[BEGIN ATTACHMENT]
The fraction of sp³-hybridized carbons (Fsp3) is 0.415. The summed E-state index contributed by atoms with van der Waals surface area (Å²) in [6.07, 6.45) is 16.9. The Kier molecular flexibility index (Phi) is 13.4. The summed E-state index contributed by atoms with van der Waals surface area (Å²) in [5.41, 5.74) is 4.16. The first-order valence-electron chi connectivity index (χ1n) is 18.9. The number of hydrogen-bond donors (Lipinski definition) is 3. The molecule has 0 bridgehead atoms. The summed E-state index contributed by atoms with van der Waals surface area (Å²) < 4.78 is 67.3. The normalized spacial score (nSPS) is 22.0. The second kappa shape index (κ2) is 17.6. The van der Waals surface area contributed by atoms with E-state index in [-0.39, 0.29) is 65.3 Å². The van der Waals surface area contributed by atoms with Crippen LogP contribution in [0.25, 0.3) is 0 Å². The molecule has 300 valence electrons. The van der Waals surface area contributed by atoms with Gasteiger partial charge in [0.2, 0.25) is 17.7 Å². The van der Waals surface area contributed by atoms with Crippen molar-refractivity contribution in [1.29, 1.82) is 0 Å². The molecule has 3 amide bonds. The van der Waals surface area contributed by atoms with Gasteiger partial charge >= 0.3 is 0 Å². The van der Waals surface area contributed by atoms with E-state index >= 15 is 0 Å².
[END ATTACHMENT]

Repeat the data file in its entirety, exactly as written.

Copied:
The fraction of sp³-hybridized carbons (Fsp3) is 0.415. The summed E-state index contributed by atoms with van der Waals surface area (Å²) in [6.07, 6.45) is 16.9. The Kier molecular flexibility index (Phi) is 13.4. The summed E-state index contributed by atoms with van der Waals surface area (Å²) in [5.41, 5.74) is 4.16. The first-order valence-electron chi connectivity index (χ1n) is 18.9. The number of hydrogen-bond donors (Lipinski definition) is 3. The molecule has 0 bridgehead atoms. The summed E-state index contributed by atoms with van der Waals surface area (Å²) < 4.78 is 67.3. The normalized spacial score (nSPS) is 22.0. The second kappa shape index (κ2) is 17.6. The van der Waals surface area contributed by atoms with E-state index in [-0.39, 0.29) is 65.3 Å². The van der Waals surface area contributed by atoms with Crippen LogP contribution in [0.25, 0.3) is 0 Å². The molecule has 300 valence electrons. The van der Waals surface area contributed by atoms with Gasteiger partial charge in [0.2, 0.25) is 17.7 Å². The van der Waals surface area contributed by atoms with Crippen molar-refractivity contribution in [1.29, 1.82) is 0 Å². The molecule has 3 amide bonds. The van der Waals surface area contributed by atoms with Gasteiger partial charge >= 0.3 is 0 Å². The van der Waals surface area contributed by atoms with E-state index >= 15 is 0 Å².